Thursday, May 31, 2012

Review of The Dead and the Gone by Susan Beth Pfeffer

Title: The Dead and the Gone (Last Survivors #2)
Author: Susan Beth Pfeffer
Narrator: Robertson Dean
Published by: Listening Library         
Length: 7 sound discs (8 hr., 51 min.)
Source: Library
Format: Audio
Rating: 4 stars
Summary from Goodreads: Susan Beth Pfeffer’s Life as We Knew It enthralled and devastated readers with its brutal but hopeful look at an apocalyptic event--an asteroid hitting the moon, setting off a tailspin of horrific climate changes. Now this harrowing companion novel examines the same events as they unfold in New York City, revealed through the eyes of seventeen-year-old Puerto Rican Alex Morales. When Alex's parents disappear in the aftermath of tidal waves, he must care for his two younger sisters, even as Manhattan becomes a deadly wasteland, and food and aid dwindle.

With haunting themes of family, faith, personal change, and courage, this powerful new novel explores how a young man takes on unimaginable responsibilities.

What's the key to surviving an apocalypse?  Luck and smart thinking!

I definitely think luck was on the Morales family side though I'm sure some would disagree with me.  Alex had to work hard to keep his family alive.  He made tough decisions and often sacrificed bits of himself just to provide for himself and his sisters.  While he didn't seem to plan anything, things would work out some of the time, but not always.  At times throughout the story Alex lost his head.  It would be incredibly hard going from a 17 year old boy that's having fun to now being head of the family and having to take care of his sisters.  I was hoping for a little more planning from him, but instead I got strength and an uncanny will to survive.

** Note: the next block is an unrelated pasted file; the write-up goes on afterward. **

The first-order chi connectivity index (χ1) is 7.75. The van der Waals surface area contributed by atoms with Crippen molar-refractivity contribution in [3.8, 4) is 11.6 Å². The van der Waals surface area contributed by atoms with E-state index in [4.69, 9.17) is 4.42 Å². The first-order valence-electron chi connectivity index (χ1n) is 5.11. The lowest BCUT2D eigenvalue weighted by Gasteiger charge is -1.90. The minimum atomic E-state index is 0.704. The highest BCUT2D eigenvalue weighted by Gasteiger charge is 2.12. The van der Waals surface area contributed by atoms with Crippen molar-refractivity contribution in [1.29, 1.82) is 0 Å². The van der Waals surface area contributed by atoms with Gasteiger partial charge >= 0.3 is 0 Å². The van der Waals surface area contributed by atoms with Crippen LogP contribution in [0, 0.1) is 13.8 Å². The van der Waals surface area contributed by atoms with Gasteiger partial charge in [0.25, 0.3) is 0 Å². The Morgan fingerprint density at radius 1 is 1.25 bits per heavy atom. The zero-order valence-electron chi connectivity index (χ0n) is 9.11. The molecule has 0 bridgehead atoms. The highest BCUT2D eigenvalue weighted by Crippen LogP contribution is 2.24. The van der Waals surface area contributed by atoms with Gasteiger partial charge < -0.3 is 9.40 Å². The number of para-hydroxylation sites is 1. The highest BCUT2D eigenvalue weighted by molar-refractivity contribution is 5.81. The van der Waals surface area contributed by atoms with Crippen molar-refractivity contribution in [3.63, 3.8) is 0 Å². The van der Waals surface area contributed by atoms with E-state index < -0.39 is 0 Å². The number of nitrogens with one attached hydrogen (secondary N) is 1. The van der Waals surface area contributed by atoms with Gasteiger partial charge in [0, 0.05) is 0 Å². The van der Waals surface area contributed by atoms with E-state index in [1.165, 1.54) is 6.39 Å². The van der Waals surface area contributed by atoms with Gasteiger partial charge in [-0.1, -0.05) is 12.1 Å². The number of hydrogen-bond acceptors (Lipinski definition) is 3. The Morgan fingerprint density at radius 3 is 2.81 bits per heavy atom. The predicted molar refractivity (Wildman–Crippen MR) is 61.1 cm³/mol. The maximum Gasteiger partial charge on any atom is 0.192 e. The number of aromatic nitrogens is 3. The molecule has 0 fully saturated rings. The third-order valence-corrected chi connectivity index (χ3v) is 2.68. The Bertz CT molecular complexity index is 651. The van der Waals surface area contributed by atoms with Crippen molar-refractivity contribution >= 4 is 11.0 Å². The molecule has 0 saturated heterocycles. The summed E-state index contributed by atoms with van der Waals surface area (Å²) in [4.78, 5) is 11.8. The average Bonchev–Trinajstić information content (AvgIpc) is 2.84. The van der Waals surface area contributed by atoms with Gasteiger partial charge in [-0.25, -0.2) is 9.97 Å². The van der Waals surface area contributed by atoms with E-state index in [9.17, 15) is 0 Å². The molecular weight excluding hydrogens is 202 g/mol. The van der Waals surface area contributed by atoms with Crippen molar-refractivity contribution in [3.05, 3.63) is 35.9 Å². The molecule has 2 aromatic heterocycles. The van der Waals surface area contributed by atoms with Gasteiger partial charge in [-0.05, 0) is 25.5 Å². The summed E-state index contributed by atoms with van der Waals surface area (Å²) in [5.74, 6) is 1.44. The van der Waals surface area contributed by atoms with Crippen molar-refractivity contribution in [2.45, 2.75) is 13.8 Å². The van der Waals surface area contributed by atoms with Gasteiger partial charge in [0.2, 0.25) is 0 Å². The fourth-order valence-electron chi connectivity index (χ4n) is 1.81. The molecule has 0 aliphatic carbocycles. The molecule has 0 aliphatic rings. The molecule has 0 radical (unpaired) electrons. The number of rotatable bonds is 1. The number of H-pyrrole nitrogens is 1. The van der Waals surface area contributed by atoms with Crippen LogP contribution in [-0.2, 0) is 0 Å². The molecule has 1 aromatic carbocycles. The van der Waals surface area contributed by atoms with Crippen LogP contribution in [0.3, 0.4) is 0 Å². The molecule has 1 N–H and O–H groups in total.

This story was so powerful in it's realism.  I feel like Susan Beth Pfeffer has an inner-eye that shows her exactly what would happen to New York should a meteor someday hit the moon.  This novel dealt with all aspects of this tragedy and how each person dealt with it differently.  It's not a light, candy-coated story, but it hits on both the good and the bad areas of human behavior.  There are tremendous losses and heartbreak, but sometimes the rays of hope would shine down.   

I had a hard time reading this novel as is.  I kept comparing it to the first book in the series and how organized Miranda's family was.  I think I would have enjoyed this story more if I had read it before Life as We Knew It (Last Survivors #1).  Where the first novel I was amazed by the survival skills and the planning, this novel took by storm the emotions and the tragedy.  Though both novels are both written about the same event they are completely different novels in the situations and the people. 

These books will not only captivate you while you read them, but also long after you've put them down.  They'll have you analyzing your thoughts and actions and trying to decide what you would have done. 


  1. I've heard of this series but I never thought to pick it up. I've never really been into books about the apocalypse. But this one sounds pretty good! Great review, Lisa!

  2. I have not heard of this series before, it sounds great. Thanks for posting about it!

  3. Beautiful new 'garden', Lisa!

    I don't think the unorganization bothered me as much as it did you. Miranda had her mother and older brother to guide her. Alex and his younger sisters were on their own. The settings were so different, so it made sense that Alex struggled a bit more. I'm foggy on the details since I read the books eons ago, but I remember loving this series. I hear a fourth book is in the making. *squee*

    How was the narration on this?

    1. I liked the narrator a lot. It was easily to follow and held my attention.


I love love love hearing your wonderful thoughts! Thanks for stopping by and happy reading.